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The best that schools offer is never for everybody, mobile fixes that


Posted on 31st July 2011 by Judy Breck in Biology, Golden Age of Learning, Mobile & Ubiquitous, Mobile Learning and Schools We Have Now

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Until mobile browsers existed, there has NEVER been a way to proved equal schooling to all children. The usual situation is for elite kids to have better schools. The effect of that is for the highest achieving kids in worse schools often to get a worse education than the low end achievers in the best schools.

For decades in the United States there has been hue and cry to give equal opportunity to minority kids by providing them with equal education. Today a high percentage of minority kids are in relatively bad schools, where the top students are learning at a level far below that of their elite contemporaries in schools across town.

Across the world there are many places where children receive rudimentary education, or none at all. There is simply no realistic hope that each of the world’s kids will ever attend an excellent school. At best only some will; those who do will tend to be the children of the powerful and wealthy. Intelligent individual students from poverty and upwardly ambitious environments will mostly attend poor schools or none at all.

For a student to own a mobile with a web browser changes everything by making each child’s access to online knowledge equal with all mobile-equipped students. Take for example this website:

Life on Earth – Gorongosa

Led by E.O. Wilson, a team of scientists, educators, science writers, and wildlife biology students is working in Gorongosa National Park, Mozambique until the second week in August to document a story of transformation in this “Lost Eden” of Africa. The expedition is gathering the lessons to be learned from Gorongosa about ecology and evolution, and will present Gorongosa as model biosystem in the upcoming online text book “E.O. Wilson’s Life on Earth.”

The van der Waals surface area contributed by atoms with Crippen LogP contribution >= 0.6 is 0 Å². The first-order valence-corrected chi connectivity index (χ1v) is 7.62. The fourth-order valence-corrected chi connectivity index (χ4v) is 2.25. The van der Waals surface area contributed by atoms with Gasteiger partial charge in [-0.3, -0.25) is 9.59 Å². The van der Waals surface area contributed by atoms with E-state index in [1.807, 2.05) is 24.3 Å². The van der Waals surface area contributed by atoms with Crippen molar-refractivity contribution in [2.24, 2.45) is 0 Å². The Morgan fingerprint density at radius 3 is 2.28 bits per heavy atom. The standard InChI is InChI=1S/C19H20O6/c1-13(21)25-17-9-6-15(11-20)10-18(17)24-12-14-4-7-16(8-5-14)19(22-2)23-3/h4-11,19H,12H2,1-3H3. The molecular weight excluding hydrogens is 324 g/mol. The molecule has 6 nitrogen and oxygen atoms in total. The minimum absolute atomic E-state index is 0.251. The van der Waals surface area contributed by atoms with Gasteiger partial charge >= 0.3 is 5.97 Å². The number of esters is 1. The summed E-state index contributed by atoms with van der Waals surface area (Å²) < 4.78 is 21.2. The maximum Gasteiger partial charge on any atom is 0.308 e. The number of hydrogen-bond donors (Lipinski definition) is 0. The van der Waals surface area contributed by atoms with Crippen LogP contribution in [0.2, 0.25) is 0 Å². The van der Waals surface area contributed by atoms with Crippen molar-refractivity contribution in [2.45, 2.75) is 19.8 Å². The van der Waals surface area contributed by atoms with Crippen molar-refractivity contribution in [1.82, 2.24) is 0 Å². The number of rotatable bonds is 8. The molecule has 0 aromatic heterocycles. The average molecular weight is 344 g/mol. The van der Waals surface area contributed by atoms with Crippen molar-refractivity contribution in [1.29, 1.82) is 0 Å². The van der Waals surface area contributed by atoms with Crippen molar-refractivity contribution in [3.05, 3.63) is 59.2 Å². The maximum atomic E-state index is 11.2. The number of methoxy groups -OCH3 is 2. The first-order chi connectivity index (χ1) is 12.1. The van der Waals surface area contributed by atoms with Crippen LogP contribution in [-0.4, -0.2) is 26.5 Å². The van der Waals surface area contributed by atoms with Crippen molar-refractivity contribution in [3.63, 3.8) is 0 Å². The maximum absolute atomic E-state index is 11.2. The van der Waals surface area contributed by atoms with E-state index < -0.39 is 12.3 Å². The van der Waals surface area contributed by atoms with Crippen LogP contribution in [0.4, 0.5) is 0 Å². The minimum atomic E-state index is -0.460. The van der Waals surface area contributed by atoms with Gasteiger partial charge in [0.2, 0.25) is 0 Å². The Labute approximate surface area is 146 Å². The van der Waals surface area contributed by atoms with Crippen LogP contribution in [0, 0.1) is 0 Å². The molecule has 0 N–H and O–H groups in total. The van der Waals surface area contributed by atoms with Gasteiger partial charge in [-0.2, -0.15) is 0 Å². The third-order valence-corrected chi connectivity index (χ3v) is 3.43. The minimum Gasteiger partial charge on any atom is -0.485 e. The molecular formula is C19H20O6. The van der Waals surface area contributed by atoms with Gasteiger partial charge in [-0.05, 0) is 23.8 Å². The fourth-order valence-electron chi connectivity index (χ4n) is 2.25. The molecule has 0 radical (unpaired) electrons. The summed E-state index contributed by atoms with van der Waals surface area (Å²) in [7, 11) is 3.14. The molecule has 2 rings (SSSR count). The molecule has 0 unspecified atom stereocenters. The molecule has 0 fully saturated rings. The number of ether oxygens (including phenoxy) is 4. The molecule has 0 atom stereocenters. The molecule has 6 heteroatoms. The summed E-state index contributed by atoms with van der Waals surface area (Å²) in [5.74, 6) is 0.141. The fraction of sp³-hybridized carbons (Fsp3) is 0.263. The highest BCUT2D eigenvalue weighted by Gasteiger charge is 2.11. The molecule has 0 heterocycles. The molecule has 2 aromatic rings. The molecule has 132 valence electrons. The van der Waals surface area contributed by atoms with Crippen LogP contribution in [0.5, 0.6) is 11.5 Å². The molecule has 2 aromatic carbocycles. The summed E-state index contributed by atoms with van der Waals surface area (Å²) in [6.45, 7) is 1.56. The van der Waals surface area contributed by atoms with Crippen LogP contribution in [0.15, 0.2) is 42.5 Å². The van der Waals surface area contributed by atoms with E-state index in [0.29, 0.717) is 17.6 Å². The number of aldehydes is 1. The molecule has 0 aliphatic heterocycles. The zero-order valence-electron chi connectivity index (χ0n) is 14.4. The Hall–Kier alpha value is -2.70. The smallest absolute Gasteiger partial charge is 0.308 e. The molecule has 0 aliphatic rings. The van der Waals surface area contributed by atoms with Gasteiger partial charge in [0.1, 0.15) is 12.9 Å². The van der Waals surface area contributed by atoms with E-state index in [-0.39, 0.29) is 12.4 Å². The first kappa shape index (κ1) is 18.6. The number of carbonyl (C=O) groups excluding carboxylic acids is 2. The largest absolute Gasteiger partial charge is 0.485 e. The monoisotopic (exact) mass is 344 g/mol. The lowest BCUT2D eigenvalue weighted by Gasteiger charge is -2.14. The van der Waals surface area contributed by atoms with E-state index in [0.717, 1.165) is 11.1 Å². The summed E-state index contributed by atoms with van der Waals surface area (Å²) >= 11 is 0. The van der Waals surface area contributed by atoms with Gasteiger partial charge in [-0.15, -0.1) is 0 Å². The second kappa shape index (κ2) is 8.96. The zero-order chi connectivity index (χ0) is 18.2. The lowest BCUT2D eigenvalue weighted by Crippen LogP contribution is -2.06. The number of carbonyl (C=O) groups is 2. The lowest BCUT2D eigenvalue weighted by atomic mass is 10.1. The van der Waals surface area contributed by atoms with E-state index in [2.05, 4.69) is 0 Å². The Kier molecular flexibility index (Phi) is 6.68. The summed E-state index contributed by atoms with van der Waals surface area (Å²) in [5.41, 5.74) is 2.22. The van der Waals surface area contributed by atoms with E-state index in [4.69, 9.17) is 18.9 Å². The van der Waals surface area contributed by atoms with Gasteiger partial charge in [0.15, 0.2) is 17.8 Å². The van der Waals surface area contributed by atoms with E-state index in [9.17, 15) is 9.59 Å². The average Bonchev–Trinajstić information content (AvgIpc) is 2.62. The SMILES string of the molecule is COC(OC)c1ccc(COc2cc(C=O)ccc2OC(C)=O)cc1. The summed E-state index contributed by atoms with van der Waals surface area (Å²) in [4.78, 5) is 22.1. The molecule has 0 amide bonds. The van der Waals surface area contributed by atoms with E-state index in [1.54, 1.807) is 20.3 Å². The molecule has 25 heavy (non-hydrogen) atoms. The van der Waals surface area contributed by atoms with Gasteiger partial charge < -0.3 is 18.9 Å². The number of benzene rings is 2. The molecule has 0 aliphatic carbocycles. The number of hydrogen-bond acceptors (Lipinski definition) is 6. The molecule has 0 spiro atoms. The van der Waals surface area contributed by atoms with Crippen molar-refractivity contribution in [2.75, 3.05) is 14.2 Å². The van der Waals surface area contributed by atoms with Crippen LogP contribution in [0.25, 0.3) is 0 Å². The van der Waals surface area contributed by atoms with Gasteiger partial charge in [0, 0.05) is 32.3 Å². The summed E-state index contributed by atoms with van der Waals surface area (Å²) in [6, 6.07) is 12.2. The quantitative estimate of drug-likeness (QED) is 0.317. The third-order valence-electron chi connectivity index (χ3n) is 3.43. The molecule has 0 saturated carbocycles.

Granted, students would need to read English to use this website, but the translations to many languages are coming. The fundamental point is this: Because it is on the web, this exploration of Gorongosa is exactly the same for everyone who learns from it. Every student who looks at it is on literally the same page as all the others who do so. This is true for:

The valedictorian of a top Seattle high school
A sophomore at a poor South Chicago high school
A college freshman in Kenya
A sixth-grader in Mongolia
A young teenager an India slum
…  you get the idea ….

In the mid-20th century the USA tried busing kids from their home neighborhoods to balance school equality. Affirmative action attempts to create more opportunity by admitting students who do not qualify for supposedly better schools. Civil rights have been advanced little by these kinds of measures.

Providing individual mobile access to the web to every student makes real the right of each to equality.

Trees communicate using mycorrhizal network


Posted on 23rd July 2011 by Judy Breck in Emerging Online Knowledge and Networks

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Learn some fascinating facts about forest interactivity from Brian Lamb’s post Do trees communicate? Networks, networks… and from the 5-minute video by Dr. Suzanne Simard embedded there. Wow: Nature’s use of networks for sharing and managing ideas is awesome. We learn here that a forest is able to communicate among its trees which are in need of CO2, and to thereby supply the CO2 to needy trees. Fungi do the job — for real!